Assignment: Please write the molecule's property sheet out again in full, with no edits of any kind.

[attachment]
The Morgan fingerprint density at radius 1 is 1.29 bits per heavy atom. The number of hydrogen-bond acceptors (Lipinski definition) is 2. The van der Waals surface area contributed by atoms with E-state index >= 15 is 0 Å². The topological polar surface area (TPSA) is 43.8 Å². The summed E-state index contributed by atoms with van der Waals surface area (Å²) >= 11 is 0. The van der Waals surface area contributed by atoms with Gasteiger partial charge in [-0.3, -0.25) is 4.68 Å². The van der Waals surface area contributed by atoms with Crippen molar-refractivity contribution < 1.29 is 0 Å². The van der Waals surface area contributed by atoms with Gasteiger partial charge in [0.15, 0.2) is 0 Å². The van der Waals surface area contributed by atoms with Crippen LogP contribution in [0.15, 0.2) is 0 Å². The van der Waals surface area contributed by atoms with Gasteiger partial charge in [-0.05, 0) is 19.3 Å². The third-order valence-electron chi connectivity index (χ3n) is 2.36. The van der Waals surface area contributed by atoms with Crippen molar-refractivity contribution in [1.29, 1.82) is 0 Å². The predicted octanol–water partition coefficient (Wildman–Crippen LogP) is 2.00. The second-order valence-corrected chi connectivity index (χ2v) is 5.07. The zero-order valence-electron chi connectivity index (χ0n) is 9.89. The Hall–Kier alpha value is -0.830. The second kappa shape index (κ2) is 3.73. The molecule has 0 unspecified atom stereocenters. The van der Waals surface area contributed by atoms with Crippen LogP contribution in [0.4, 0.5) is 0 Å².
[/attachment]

The Morgan fingerprint density at radius 1 is 1.29 bits per heavy atom. The number of hydrogen-bond acceptors (Lipinski definition) is 2. The van der Waals surface area contributed by atoms with E-state index >= 15 is 0 Å². The topological polar surface area (TPSA) is 43.8 Å². The summed E-state index contributed by atoms with van der Waals surface area (Å²) >= 11 is 0. The van der Waals surface area contributed by atoms with Gasteiger partial charge in [-0.3, -0.25) is 4.68 Å². The van der Waals surface area contributed by atoms with Crippen molar-refractivity contribution < 1.29 is 0 Å². The van der Waals surface area contributed by atoms with Gasteiger partial charge in [0.15, 0.2) is 0 Å². The van der Waals surface area contributed by atoms with Crippen LogP contribution in [0.15, 0.2) is 0 Å². The van der Waals surface area contributed by atoms with Gasteiger partial charge in [-0.05, 0) is 19.3 Å². The third-order valence-electron chi connectivity index (χ3n) is 2.36. The van der Waals surface area contributed by atoms with Crippen molar-refractivity contribution in [1.29, 1.82) is 0 Å². The predicted octanol–water partition coefficient (Wildman–Crippen LogP) is 2.00. The second-order valence-corrected chi connectivity index (χ2v) is 5.07. The zero-order valence-electron chi connectivity index (χ0n) is 9.89. The Hall–Kier alpha value is -0.830. The second kappa shape index (κ2) is 3.73. The molecule has 0 unspecified atom stereocenters. The van der Waals surface area contributed by atoms with Crippen LogP contribution in [0.4, 0.5) is 0 Å².